10 Commandments of Financial Happiness

Financial happiness

In You Don’t Have to be Rich, author Jean Chatzky says there’s a strong relationship between feeling in control of your finances and feeling happy about your finances.  And, she says there’s a powerful relationship between feeling in control of your finances and feeling happy with your life:

Control over your finances plays a greater role in determining your life’s happiness than being in control of your job, your health, your friendships, your weight. Clearly it’s worth striving for.

So how can you gain greater control over your finances, and greater happiness in your life?  Chatzky offers The 10 Commandments of Financial Happiness.

The 10 Commandments of Financial Happiness

  1. Thou shalt get “pretty” well organized. Have some sort of a system that you understand that enables you to keep track of your finances quickly and without hassle.  People who say they are ‘pretty well organized and can find what they need quickly’ are happier than those who aren’t and those who can’t.  Why? Because they’re not wasting time searching for the information they need.
  2. Thou shalt pay bills as they come in rather than all at once. People who pay their bills as they come in are happier.  Why?  Because paying them all at once is drudgery, and seeing all that money fly out the door at once can be emotionally draining.
  3. Thou shalt keep tabs on your cash. If you feel that money evaporates out of your wallet and you don’t know where it goes, you are more likely to be unhappy.  What’s the best way to prevent that from happening? Keep your receipts, or withdraw a certain amount of cash at certain intervals.  Also, people who balance their checkbook regularly are happier than those who do not.
  4. Thou shalt save at least 5 percent of your household income. People who save are happier.  There is a pretty powerful relationship between saving and investing and being happy at all with your finances.  In fact, for those who save at least 5% of their income, their happiness soars.  Chatzky recommends setting up an automatic savings program that transfers money from your checking account to savings before you have a chance to spend it. Over time, you can gradually increase your percentage of savings well beyond 5%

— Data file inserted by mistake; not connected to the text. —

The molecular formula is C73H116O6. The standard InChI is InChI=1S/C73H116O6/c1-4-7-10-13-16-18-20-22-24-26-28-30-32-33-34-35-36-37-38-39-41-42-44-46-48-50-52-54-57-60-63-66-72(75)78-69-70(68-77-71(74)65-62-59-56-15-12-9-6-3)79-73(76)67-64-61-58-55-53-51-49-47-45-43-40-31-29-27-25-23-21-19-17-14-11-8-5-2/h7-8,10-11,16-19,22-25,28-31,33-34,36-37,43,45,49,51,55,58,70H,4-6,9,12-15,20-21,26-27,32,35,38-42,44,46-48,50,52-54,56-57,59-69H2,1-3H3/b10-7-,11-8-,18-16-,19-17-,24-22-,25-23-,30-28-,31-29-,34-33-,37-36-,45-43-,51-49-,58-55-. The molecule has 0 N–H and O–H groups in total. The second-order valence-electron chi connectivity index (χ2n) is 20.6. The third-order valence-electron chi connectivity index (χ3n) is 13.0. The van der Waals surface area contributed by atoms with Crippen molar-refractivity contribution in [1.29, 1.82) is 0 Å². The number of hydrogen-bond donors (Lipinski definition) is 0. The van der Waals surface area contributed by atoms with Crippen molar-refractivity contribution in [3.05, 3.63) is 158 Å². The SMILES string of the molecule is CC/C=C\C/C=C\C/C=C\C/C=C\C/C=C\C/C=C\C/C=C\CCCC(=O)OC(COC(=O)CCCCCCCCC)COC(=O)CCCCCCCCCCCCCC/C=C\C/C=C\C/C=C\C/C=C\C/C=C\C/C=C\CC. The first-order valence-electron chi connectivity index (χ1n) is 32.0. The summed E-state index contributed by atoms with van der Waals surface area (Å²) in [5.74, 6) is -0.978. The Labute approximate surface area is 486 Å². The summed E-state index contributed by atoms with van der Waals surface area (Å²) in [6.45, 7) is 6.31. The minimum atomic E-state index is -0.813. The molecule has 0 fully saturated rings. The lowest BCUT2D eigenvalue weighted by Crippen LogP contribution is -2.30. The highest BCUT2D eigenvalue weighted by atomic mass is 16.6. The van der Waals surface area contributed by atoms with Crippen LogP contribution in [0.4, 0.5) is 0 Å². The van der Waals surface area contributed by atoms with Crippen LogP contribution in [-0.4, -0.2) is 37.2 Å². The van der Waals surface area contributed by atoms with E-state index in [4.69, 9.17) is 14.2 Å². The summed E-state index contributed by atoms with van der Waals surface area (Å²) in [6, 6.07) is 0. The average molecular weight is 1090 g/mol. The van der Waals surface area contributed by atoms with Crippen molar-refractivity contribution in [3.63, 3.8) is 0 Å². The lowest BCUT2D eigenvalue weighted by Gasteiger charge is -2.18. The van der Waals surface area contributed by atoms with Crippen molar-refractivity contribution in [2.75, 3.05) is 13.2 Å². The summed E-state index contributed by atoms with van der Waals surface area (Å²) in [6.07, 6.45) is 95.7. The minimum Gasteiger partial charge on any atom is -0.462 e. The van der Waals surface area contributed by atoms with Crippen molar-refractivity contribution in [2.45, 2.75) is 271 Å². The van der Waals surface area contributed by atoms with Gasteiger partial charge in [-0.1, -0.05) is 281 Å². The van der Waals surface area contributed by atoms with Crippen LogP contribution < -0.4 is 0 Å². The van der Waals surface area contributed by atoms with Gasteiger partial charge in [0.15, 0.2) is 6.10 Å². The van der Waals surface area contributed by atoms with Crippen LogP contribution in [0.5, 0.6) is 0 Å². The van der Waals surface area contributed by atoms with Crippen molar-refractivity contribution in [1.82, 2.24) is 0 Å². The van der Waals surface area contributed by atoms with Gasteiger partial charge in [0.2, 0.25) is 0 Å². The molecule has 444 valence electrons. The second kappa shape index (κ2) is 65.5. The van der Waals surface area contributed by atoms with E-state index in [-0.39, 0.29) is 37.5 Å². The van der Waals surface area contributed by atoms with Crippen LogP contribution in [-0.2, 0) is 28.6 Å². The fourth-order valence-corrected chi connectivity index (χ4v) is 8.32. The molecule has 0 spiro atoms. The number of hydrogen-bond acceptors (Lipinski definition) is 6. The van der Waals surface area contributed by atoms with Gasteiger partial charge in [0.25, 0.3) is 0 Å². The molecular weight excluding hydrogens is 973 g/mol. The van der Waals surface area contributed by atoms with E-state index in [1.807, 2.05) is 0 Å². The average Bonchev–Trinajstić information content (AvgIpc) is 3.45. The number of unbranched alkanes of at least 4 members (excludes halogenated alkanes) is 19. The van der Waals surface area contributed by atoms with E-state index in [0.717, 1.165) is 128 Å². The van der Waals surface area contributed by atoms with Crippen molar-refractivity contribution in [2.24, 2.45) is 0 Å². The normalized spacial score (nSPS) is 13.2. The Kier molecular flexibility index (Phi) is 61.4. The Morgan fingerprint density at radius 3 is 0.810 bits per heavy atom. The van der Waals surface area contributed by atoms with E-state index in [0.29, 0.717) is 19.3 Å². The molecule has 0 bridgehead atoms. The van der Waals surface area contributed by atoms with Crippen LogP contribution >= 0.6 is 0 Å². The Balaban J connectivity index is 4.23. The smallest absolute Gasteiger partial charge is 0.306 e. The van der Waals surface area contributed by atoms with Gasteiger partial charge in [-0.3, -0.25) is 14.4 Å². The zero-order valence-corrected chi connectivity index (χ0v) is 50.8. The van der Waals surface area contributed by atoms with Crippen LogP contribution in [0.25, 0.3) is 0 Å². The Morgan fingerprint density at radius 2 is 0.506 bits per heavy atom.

5. Thou shalt protect your family and yourself. Doing all you can to shelter yourself from financial hardship in the future is an important part of financial happiness.  Having an emergency fund, writing a will, and purchasing life and disability insurance will all help to reduce financial stress and worry.
  6. Thou shalt minimize credit card debt. Credit card debt that is not paid off saps us of financial and life happiness, according to research.  So eliminating credit card debt helps increase happiness.
  7. Thou shalt do unto others. Volunteering, donating money, or giving away stuff, has the ability to add to your personal happiness.  Among all charitable activities, giving money to the causes you believe in has the strongest tie to personal happiness, along with volunteering in those causes.
  8. Thou shalt spend sensibly. Take a look at what you regularly spend money on.  Can you identify specific items that are sabotaging your ability to live within your means?  If so, find a way to eliminate or reduce your spending on it.  Spending no more than you can afford on anything will lead to greater financial happiness.
  9. Thou shalt start working toward your goals. Attaining happiness is not a matter of having achieved your goals, but a matter of making progress. People who are steadily working toward their goals are much closer to the happiness levels of people who are already there than those they’ve left in the dust.
  10. Thou shalt communicate. Constantly fighting with your spouse about money is a drain on happiness, so be sure to involve each other in your spending and borrowing decisions.  If you can communicate about money in a positive way, you’re likely to live a happier financial existence.
  11. Thou shalt try not to be consumed with a desire for more. I know, this was supposed to be 10 commandments, but Chatzky threw one more in for good luck.  The first 10 commandments are behavior-oriented, the last one is about attitude.  It asks you to focus on enjoying the life you’ve already achieved instead of continually wanting more.

Here’s my take:

I agree with her on all of these, and she’s definitely given me some things to think about…and some work to do.

The one that jumped out to me the most is #9, which reminds me of the importance of just getting started and taking that first step.  I am amazed at how “getting started” on the journey – any journey – can make a big difference in our happiness.

And I’ve noticed that the more “little victories” or successes we have along the way, the more motivation we generate to keep pressing on until our goal has been achieved.

What about you? Are you financially happy? Will these 10 Commandments of Financial Happiness help to increase your happiness in your finances and life?

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Comments

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